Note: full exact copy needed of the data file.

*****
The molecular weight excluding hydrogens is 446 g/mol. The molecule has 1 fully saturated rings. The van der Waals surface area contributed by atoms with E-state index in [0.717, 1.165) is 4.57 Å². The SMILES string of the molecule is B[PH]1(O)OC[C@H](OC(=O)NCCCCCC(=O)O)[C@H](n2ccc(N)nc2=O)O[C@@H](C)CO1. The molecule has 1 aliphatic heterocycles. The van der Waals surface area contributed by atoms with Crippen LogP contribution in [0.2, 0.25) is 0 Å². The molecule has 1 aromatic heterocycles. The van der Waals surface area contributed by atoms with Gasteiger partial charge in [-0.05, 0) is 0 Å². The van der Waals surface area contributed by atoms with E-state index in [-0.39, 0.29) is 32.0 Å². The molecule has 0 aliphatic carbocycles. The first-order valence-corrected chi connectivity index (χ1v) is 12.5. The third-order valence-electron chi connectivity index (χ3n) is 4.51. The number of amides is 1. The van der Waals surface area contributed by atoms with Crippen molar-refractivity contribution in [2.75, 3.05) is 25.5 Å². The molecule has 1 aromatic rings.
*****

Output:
The molecular weight excluding hydrogens is 446 g/mol. The molecule has 1 fully saturated rings. The van der Waals surface area contributed by atoms with E-state index in [0.717, 1.165) is 4.57 Å². The SMILES string of the molecule is B[PH]1(O)OC[C@H](OC(=O)NCCCCCC(=O)O)[C@H](n2ccc(N)nc2=O)O[C@@H](C)CO1. The molecule has 1 aliphatic heterocycles. The van der Waals surface area contributed by atoms with Crippen LogP contribution in [0.2, 0.25) is 0 Å². The molecule has 1 aromatic heterocycles. The van der Waals surface area contributed by atoms with Gasteiger partial charge in [-0.05, 0) is 0 Å². The van der Waals surface area contributed by atoms with E-state index in [-0.39, 0.29) is 32.0 Å². The molecule has 0 aliphatic carbocycles. The first-order valence-corrected chi connectivity index (χ1v) is 12.5. The third-order valence-electron chi connectivity index (χ3n) is 4.51. The number of amides is 1. The van der Waals surface area contributed by atoms with Crippen molar-refractivity contribution in [2.75, 3.05) is 25.5 Å². The molecule has 1 aromatic rings.